Foran Glennon Palandech Ponzi & Rudloff
Hurricanes Harvey and Irma White Paper
The insurance claims from Hurricanes Harvey and Irma will pose challenges beyond the expected coverage issues raised by the storms and the damage they caused.
Hurricanes Harvey and Irma mark the first time two Atlantic Category 4 hurricanes made landfall in the U.S. in the same year. Hurricane Harvey is the wettest tropical storm to hit the continental United States. Harvey generated so much rain that the National Weather Service (NWS) had to update its color charts in order to track it. Like Harvey, Hurricane Irma is one for the record books. â€śHurricane Irma is the strongest Atlantic basin hurricane ever recorded outside the Gulf of Mexico and the Caribbean Sea,â€ť said Brandon Miller of CNN. The 400-mile-wide storm reshaped beaches, forced evacuations, ruined houses, and flooded cities throughout Florida, Georgia, and South Carolina. For comparison, Hurricane Katrina spanned an area 300 miles wide.
Harvey and Irma will force residents and businesses in the southern United States to address many issues that they have not faced in a long time. Both hurricanes brought catastrophic conditions to largely populated areas, which have not been tested by an insured event on this scale in decades. Hurricane Ike, which made landfall in Texas in 2008 as a Category 2 hurricane, was the prologue that should have reinforced lessons learned in the Gulf and Southeastern United States from Katrina, Rita, Charley, Ivan, Francis, Jeanne, Wilma and others. Even still, thousands of victims will, for the first time, find themselves dealing with hurricane deductibles, the need for flood insurance, and whether policy limits or reported values accurately reflect the true costs of replacement.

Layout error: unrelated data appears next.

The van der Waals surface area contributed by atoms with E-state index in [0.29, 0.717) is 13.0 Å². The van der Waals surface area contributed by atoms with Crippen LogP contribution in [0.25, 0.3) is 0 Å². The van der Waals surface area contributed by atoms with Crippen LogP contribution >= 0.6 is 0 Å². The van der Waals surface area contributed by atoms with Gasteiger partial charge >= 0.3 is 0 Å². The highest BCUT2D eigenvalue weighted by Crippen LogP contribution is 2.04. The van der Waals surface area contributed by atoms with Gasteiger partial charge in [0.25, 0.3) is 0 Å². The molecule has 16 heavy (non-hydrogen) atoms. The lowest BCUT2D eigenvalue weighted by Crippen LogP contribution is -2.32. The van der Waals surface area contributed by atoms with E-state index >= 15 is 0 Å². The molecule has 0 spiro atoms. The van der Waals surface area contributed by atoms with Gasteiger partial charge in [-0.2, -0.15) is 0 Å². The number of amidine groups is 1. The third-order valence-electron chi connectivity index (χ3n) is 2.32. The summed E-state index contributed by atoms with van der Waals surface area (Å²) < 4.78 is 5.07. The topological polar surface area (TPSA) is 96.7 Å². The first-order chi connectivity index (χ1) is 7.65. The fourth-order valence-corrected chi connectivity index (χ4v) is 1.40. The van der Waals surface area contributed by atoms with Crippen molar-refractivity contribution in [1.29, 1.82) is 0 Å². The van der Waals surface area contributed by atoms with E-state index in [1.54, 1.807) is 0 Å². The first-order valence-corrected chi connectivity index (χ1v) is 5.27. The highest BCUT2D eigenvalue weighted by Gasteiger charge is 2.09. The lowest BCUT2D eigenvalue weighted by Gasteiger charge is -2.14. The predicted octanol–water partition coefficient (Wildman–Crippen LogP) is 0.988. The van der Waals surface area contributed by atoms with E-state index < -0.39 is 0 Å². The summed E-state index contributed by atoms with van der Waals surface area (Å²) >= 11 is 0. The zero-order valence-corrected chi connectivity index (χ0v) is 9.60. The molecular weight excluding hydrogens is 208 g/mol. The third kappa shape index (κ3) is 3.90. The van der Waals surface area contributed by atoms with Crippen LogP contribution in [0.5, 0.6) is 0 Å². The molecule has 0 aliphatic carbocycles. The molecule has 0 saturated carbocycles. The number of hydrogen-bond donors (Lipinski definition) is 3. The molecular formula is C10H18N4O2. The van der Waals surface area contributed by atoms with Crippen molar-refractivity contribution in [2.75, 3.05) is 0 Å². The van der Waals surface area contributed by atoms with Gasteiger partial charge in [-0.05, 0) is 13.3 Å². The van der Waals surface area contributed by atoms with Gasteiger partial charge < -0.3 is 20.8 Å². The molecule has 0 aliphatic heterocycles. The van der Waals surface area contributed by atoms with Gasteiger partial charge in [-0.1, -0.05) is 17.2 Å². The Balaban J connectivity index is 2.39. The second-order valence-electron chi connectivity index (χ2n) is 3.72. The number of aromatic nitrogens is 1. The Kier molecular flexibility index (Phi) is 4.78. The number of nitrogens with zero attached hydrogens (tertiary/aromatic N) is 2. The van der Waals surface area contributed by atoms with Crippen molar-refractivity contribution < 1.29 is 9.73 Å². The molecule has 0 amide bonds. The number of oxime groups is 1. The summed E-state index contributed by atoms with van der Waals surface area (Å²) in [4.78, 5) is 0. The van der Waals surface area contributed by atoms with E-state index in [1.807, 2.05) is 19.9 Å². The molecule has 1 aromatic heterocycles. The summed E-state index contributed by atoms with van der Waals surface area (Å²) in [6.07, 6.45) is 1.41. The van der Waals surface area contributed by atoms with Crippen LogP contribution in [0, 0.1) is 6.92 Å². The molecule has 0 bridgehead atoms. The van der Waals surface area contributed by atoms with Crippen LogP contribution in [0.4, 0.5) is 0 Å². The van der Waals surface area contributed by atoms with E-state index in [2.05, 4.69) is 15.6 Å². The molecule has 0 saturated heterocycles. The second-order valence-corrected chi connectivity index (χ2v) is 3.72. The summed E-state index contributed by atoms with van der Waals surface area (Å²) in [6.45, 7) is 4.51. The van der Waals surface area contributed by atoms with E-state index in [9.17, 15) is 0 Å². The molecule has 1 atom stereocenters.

The scope of potentially covered losses will be as broad as Harvey and Irma were wide. Physical damage from storm surge, wind, rain, flood, and sewer backup is accompanied by business interruption losses from service interruption, broken supply chains, closure by order of civil authority both before and after the hurricanes, and depopulation of certain areas. Beyond dealing with the challenges posed by the storm itself, both state regulators and Mother Nature have further complicated matters. Federal and state governments were quick to respond to Harvey and Irma with emergency bulletins and regulations easing burdens on insureds. Mother Nature, as if she had not already done enough, brought a slew of tornadoes through the hurricanesâ€™ wakes, generating even more destruction. The task of parsing damage attributable to the various perils that attended Harvey and Irma will be complicated by this subsequent destruction.
This paper will discuss the most common coverage issues applicable to the adjustment of hurricane claims. Because most of the damage from Hurricane Harvey occurred in Texas, and most of the damage from Hurricane Irma occurred in Florida, we highlight Texas and Florida law. As always, however, we remind you to perform a choice-of-law analysis prior to relying on any one stateâ€™s case law. For example, many policies designate the application of New York law. As such, we also highlight relevant New York law where appropriate. Finally, we analyze the law of other Gulf States where particularly relevant to insurance claims arising out of prior hurricanes.
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